Delabastita himself indicates the semiotic boundaries of such a communication mode. The wordplay has as an important feature its similarity to a short circuit: it has a denotative meaning on one side, on the other one being a metalingual reflection on such a meaning, which leads to the so-called "double-entendre". A double meaning produces humor simply because the two paths of meaning meet when everything induces consideration of their autonomous existence.

In the moment when a play on word cannot find a satisfactory translation in the main metatext, its rendering through the complementary metatext typically doesn't have a denotative component, since, by definition, the footnote or the comment are metalingual, metatextual interventions. Therefore there is no "short circuit" that would naturally provoke the laugh, or at least the intellectual enjoyment; only the explanation of the causes of the laugh in the original language. The pleasure, therefore, is much less direct, because in the place of the spontaneous pleasure there is an explanation of what's missing in the reader's own language.

The other boundary stressed by Delabastita is the linearity of verbal communication. Since the fruition of a text cannot occur but in a linear, sequential way (being different from a dream or a film, for example, where stimuli simultaneously play on many senses, and communication is therefore multiple), it is impossible for the reader to read the wordplay and, simultaneously, the footnote explaining it. Its substance is therefore altered.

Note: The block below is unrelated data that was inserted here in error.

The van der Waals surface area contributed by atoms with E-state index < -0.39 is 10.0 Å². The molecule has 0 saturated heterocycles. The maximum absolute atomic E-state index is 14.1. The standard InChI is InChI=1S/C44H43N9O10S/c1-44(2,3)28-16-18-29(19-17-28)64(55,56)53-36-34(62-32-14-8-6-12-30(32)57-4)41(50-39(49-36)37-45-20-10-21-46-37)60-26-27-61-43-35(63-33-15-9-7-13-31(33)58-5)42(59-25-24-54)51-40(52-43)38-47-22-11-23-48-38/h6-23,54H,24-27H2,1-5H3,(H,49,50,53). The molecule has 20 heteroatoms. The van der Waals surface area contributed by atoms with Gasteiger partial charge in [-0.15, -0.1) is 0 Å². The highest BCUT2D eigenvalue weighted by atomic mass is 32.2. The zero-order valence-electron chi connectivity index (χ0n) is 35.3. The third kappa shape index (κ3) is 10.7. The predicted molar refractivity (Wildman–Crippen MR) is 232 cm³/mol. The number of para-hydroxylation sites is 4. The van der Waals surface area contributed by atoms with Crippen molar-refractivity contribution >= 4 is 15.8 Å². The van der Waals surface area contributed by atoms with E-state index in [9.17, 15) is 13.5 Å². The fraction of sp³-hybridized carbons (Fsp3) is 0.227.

Delabastita catalogues the type of comment that can be contained in a footnote to a play on words. The first type concerns a comment on the wordplay in the prototext. The second type concerns the comment on the metatext, in the case when the translator is afraid that her own translation is not effective enough. The third type is a comment on the prototext-metatext relation: a note that would explain the untranslatability of a given wordplay, or the way in which the wordplay was translated by another wordplay, and why.


Bibliographical references

CANETTI ELIAS Die gerettete Zunge. - Die Fackel im Ohr. - Das Augenspiel, München, Carl Hanser Verlag, 1995, ISBN 3-446-18062-1.

CANETTI ELIAS The Tongue Set Free. Remembrance of a European Childhood, translated by Joachim Neugroschel, in The Memoirs of Elias Canetti, New York, Farrar, Straus and Giroux, 1999, ISBN 0-374-19950-7, p. 1-286.

DELABASTITA D. There's a Double Tongue. An investigation into the translation of Shakespeare's wordplay with special reference to Hamlet, Amsterdam, Rodopi, 1993, ISBN 90-5183-495-0.

ECO U. Dire quasi la stessa cosa. Esperienze di traduzione, Milano, Bompiani, 2003, ISBN 88-452-5397-X.

NEWMARK P. La traduzione: problemi e metodi. Teoria e pratica di un lavoro difficile e di incompresa responsabilità, tranlated from English by Flavia Frangini, Milano Garzanti, 1988, ISBN 88-11-47229-6. Original title: Approaches to translation, Pergamon Press, 1981.

1 Canetti 1999: 73.
2 Eco 2003: 95.